3 years ago

Assessing the social impacts of nano-enabled products through the life cycle: the case of nano-enabled biocidal paint

Toon van Harmelen, Antonio Marcomini, Elena Semenzin, Danail Hristozov, Tom Ligthart, Peter Saling, Vrishali Subramanian, Ineke Malsch, Alex Zabeo

Abstract

Purpose

Assessment of the social aspects of sustainability of products is a topic of significant interest to companies, and several methodologies have been proposed in the recent years. The significant environmental health and safety concerns about nano-enabled products calls for the early establishment of a clear benefit-risk framework in order to decide which novel products should be developed further. This paper proposes a method to assess the social impacts of nano-enabled products through the life cycle that is (a) quantitative, (b) integrates performance and attitudinal dimensions of social impacts and (c) considers the overall and stakeholder balance of benefits and costs. Social life cycle assessment (s-LCA) and multi-criteria decision analysis (MCDA) are integrated to address this need, and the method is illustrated on a case study of a nano-enabled product.

Methods

The s-LCA framework comprises 15 indicators to characterize the social context of the product manufacture placed within the classification structure of benefit/cost and worker/community. The methodology includes four steps: (a) normalization of company level data on the social indicator to country level data for the year, (b) nested weighting at stakeholder and indicator level and its integration with normalized scores to create social indicator scores, (c) aggregation of social indicator scores into benefit score, cost score and net benefit scores as per the s-LCA framework and (d) classification of social indicator scores and aggregated scores as low/medium/high based on benchmarks created using employment and value-added proxies.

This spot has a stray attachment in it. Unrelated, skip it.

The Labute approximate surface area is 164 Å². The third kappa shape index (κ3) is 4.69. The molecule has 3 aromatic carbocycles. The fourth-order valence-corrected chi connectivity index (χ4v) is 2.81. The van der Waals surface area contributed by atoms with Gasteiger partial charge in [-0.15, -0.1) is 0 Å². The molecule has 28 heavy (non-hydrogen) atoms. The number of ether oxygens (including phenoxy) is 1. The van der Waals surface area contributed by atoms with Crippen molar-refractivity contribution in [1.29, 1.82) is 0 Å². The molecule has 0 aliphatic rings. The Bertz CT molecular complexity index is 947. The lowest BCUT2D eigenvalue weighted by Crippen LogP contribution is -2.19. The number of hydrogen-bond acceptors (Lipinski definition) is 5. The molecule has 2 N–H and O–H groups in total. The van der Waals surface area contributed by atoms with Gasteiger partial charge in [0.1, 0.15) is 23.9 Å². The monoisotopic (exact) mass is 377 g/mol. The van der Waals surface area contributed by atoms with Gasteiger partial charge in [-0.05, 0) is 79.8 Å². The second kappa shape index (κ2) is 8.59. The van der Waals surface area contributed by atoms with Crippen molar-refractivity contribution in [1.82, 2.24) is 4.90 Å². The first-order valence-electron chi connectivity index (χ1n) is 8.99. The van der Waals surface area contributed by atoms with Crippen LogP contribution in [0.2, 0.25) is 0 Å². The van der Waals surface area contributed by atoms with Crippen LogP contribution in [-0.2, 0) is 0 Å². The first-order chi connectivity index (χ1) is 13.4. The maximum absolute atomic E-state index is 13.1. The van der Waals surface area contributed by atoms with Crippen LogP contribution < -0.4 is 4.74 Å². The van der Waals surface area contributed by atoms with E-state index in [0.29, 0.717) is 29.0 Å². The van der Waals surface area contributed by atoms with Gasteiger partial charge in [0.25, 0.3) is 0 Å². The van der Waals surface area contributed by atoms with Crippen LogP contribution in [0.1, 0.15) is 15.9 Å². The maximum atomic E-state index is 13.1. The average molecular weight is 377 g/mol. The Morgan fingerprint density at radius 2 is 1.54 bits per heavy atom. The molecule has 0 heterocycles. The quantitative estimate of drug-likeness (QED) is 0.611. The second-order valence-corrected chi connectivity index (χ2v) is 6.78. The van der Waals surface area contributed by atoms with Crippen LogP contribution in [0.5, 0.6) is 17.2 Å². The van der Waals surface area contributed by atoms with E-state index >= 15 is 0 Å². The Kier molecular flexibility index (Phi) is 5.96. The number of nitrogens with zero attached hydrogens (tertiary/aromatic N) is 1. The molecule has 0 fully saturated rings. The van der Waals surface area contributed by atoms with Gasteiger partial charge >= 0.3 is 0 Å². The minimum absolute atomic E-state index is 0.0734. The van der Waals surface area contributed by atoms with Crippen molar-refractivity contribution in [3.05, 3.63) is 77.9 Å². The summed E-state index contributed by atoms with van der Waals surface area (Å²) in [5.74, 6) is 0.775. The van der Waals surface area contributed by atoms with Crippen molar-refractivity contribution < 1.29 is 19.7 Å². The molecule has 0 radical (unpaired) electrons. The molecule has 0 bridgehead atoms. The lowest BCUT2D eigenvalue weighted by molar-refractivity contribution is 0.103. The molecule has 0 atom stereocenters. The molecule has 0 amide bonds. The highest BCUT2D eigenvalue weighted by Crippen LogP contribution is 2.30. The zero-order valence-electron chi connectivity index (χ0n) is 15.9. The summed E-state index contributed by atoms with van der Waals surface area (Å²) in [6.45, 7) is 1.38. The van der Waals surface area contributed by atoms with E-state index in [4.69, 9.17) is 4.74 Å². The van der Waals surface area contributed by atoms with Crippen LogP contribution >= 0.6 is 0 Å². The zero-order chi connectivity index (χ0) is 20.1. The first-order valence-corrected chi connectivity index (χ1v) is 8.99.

Results and discussion

A prospective production scenario involving novel product, a nano-copper oxide (n-CuO)-based paint with biocidal functionality, is assessed with respect to its social impacts. The method was applied to 12 indicators at the company level. Classification of social indicator scores and aggregated scores showed that the n-CuO paint has high net benefits.

Conclusions

The framework and method offer a flexible structure that can be revised and extended as more knowledge and data on social impacts of nano-enabled products becomes available. The proposed method is being implemented in the social impact assessment sub-module of the SUN Decision Support (SUNDS) software system. Companies seeking to improve the social footprint of their products can also use the proposed method to consider relevant social impacts to achieve this goal.

Publisher URL: https://link.springer.com/article/10.1007/s11367-017-1324-9

DOI: 10.1007/s11367-017-1324-9

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